2.50
Hdl Handle:
http://hdl.handle.net/11287/593895
Title:
Rectopexy for Rectal Prolapse
Authors:
Alam, Nasra N; Narang, Sunil K. ( 0000-0001-5151-7569 ) ; Kockerling, F.; Daniels, Ian R. ( 0000-0002-9114-0812 ) ; Smart, Neil J. ( 0000-0002-3043-8324 )
Abstract:
INTRODUCTION: Ventral mesh rectopexy (VMR) is a recognized treatment for posterior compartment pelvic organ prolapse (POP). The aim of this review is to provide a synopsis of the evidence for biological mesh use in VMR, the most widely recognized surgical technique for posterior compartment POP. METHODS: A systematic search of PubMed was conducted using the search terms "VMR," "ventral mesh rectopexy," or "mesh rectopexy." Six studies were identified. RESULTS: About 268/324 patients underwent ventral rectopexy using biological mesh with a further 6 patients having a combination of synthetic and biological mesh. Recurrence was reported in 20 patients; however, 6 were from studies where data on biological mesh could not be extracted. There are no RCTs in VMR surgery and no studies have directly compared types of biological mesh. Cross-linked porcine dermal collagen is the most commonly used mesh and has not been associated with mesh erosion, infection, or fistulation in this review. The level of evidence available on the use of biological mesh in VMR is of low quality (level 4). CONCLUSION: Ventral mesh rectopexy has become prevalent for posterior compartment POP. The evidence base for its implementation is not strong and the quality of evidence to inform choice of mesh is poor.
Citation:
Front Surg. 2015;2:54
Publisher:
Frontiers in Surgery
Journal:
Frontiers in surgery
Issue Date:
19-Oct-2015
URI:
http://hdl.handle.net/11287/593895
DOI:
10.3389/fsurg.2015.00054
PubMed ID:
26539438
Additional Links:
http://dx.doi.org/10.3389/fsurg.2015.00054
Note:
This article is available via Open Access. Please click on the 'Additional Link' above to access the full-text.
Type:
Journal Article; Systematic review
Language:
eng
ISSN:
2296-875X
Appears in Collections:
2015 RD&E publications; HeSRU publications

Full metadata record

DC FieldValue Language
dc.contributor.authorAlam, Nasra Nen
dc.contributor.authorNarang, Sunil K.en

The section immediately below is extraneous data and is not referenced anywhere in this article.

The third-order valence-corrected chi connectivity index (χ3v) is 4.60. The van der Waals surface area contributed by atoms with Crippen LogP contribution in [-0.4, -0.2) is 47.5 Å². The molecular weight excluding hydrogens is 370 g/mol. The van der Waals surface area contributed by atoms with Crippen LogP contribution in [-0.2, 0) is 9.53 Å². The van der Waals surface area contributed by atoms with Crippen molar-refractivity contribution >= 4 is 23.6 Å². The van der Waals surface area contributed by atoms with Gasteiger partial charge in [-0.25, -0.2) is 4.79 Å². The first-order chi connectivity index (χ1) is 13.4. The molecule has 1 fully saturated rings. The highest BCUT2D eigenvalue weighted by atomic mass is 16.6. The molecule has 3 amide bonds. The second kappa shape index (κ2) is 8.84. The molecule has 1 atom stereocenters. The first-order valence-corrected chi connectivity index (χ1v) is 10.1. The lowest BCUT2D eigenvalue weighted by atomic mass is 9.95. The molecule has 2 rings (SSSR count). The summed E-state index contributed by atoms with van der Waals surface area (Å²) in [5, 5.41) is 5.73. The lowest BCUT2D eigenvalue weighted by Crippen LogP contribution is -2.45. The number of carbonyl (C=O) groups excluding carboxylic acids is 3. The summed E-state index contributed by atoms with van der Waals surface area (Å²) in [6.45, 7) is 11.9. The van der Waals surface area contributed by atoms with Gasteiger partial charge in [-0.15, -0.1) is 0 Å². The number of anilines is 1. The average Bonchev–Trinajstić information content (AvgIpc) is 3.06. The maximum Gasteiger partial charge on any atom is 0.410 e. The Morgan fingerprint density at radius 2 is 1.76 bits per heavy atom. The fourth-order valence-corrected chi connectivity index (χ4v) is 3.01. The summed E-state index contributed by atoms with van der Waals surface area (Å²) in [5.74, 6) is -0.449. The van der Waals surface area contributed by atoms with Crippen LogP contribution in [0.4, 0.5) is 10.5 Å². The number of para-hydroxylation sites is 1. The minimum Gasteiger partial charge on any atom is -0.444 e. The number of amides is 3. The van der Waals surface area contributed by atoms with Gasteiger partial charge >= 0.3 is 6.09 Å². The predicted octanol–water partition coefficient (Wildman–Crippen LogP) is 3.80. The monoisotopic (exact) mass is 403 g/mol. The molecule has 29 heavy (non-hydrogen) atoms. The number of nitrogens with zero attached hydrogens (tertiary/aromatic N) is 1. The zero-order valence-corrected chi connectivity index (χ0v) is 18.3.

dc.contributor.authorKockerling, F.en
dc.contributor.authorDaniels, Ian R.en
dc.contributor.authorSmart, Neil J.en
dc.date.accessioned2016-01-19T12:36:58Zen
dc.date.available2016-01-19T12:36:58Zen
dc.date.issued2015-10-19en
dc.identifier.citationFront Surg. 2015;2:54en
dc.identifier.issn2296-875Xen
dc.identifier.pmid26539438en
dc.identifier.doi10.3389/fsurg.2015.00054en
dc.identifier.urihttp://hdl.handle.net/11287/593895en
dc.description.abstractINTRODUCTION: Ventral mesh rectopexy (VMR) is a recognized treatment for posterior compartment pelvic organ prolapse (POP). The aim of this review is to provide a synopsis of the evidence for biological mesh use in VMR, the most widely recognized surgical technique for posterior compartment POP. METHODS: A systematic search of PubMed was conducted using the search terms "VMR," "ventral mesh rectopexy," or "mesh rectopexy." Six studies were identified. RESULTS: About 268/324 patients underwent ventral rectopexy using biological mesh with a further 6 patients having a combination of synthetic and biological mesh. Recurrence was reported in 20 patients; however, 6 were from studies where data on biological mesh could not be extracted. There are no RCTs in VMR surgery and no studies have directly compared types of biological mesh. Cross-linked porcine dermal collagen is the most commonly used mesh and has not been associated with mesh erosion, infection, or fistulation in this review. The level of evidence available on the use of biological mesh in VMR is of low quality (level 4). CONCLUSION: Ventral mesh rectopexy has become prevalent for posterior compartment POP. The evidence base for its implementation is not strong and the quality of evidence to inform choice of mesh is poor.en
dc.language.isoengen
dc.publisherFrontiers in Surgeryen
dc.relation.urlhttp://dx.doi.org/10.3389/fsurg.2015.00054en
dc.titleRectopexy for Rectal Prolapseen
dc.typeJournal Articleen
dc.typeSystematic reviewen
dc.identifier.journalFrontiers in surgeryen
dc.description.noteThis article is available via Open Access. Please click on the 'Additional Link' above to access the full-text.en

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